You’ve heard in the news about company and website databases that are hacked. When this happens, you may get an email from a website or service that you’ve used prompting you to change your password. Please do it.
Within these breaches are email addresses. Sometimes they are used to email folks to try and sell them something. Other times they are used to try and get those on the receiving end to click through and either provide more information (phishing) and attempt to infect their computers.
Email addresses can also be “farmed” from contacts you’ve communicated with who’ve been infected. I’ve had this happen to me over the years. Here’s an example from a site visitor:
What has could be happening is that someone you have emailed in the past has a virus. That virus has farmed all the email addresses it can find on their system. Their computer is now sending out emails with those addresses in the From: field. Essentially that computer is now a “zombie” for the virus or worm.
Pick Your Email Battles
There are 215,298,720 emails sent every day. No way to track down everyone. And when it comes to spoofing, using other’s email addresses, those activities are usually run through multiple many times untraceable servers.
So, you may not hear from your ISP when you email them as there is not much they can do. Nor is there anything you can do. However, you want to make sure you are not the one who is infected with a virus and scan your computer immediately.
I’ve learned over the years to delete those returns. No way to track them down. Another example is when I find someone has stolen website content or photos off one of my websites, I have to pick my battles. If they are on a .ru or .cn, what are the chances I can get anything resolved?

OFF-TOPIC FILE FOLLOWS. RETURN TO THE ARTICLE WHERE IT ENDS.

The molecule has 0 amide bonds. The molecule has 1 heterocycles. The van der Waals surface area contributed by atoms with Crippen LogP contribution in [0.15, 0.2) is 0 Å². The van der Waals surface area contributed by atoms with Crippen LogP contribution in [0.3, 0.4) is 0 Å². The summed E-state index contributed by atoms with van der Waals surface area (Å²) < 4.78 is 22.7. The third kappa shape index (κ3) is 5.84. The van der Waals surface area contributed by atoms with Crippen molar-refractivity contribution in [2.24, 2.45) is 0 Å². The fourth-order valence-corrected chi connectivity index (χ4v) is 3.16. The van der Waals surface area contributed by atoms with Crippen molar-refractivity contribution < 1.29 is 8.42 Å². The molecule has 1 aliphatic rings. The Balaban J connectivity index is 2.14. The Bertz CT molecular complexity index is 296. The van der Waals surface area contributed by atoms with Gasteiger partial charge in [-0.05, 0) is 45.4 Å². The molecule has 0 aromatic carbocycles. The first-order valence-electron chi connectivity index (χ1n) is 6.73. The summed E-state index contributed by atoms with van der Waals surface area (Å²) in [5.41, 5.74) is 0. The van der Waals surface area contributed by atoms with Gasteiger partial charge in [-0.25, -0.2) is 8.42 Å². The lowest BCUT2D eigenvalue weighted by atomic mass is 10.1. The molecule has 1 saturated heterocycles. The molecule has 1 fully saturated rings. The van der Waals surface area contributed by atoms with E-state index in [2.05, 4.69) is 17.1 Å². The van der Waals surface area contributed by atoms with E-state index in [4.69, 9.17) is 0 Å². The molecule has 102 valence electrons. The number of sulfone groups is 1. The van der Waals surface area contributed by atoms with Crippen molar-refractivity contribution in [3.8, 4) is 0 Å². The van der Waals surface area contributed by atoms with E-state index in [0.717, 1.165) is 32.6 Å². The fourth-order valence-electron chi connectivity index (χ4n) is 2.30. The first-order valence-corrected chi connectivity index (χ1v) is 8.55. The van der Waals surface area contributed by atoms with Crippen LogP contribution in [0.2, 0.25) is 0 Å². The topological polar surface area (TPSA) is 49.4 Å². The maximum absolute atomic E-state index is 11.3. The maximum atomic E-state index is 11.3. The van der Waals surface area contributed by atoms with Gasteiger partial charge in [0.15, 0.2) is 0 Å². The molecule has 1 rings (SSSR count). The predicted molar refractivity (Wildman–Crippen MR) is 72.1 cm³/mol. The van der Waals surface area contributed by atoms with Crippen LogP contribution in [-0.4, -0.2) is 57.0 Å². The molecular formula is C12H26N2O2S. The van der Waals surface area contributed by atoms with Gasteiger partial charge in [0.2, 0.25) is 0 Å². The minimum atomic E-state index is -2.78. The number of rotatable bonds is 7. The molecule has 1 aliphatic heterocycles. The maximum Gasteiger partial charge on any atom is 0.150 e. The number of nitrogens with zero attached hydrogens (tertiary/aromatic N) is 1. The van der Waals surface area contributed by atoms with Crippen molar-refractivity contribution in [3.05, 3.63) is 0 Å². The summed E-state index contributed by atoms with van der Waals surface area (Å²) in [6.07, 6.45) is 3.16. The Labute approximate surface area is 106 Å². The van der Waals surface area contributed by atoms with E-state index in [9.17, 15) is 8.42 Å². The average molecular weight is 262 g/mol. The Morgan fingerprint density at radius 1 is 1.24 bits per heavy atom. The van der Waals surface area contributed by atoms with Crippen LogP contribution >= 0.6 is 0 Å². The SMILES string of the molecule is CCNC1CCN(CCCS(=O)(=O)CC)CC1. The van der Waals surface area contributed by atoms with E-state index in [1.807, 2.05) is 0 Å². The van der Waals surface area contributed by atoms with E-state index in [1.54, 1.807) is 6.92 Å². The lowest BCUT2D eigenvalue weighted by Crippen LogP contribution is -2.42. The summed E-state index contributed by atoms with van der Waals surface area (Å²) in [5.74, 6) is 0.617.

Don’t worry about being blamed. It is common knowledge that spammers and virus creators are the culprits when this kind of thing happens.
And the adult email is most likely a farce that the virus is generating to be a trouble maker to lure particular recipients in. Those who know how to read email headers can quickly determine that the email did not originate from your account or ISP.
Identify and Report
There are sites like SpamCop.net where you can input the entire email and headers, and they track down the responsible parties if possible and report them to their ISP. However, if it is virus generated, there is no way to track those “thugs” down.
It probably will happen again and is part of the current online landscape. As long as knuckleheads are out there who do not protect themselves from viruses and hackers, there will be those waiting to exploit them.
I can understand your frustration. But I really wouldn’t worry about it. I am so exposed online that I see my email address on all kinds of things that didn’t come from me, and I’ve decided to choose my battles carefully. So should you.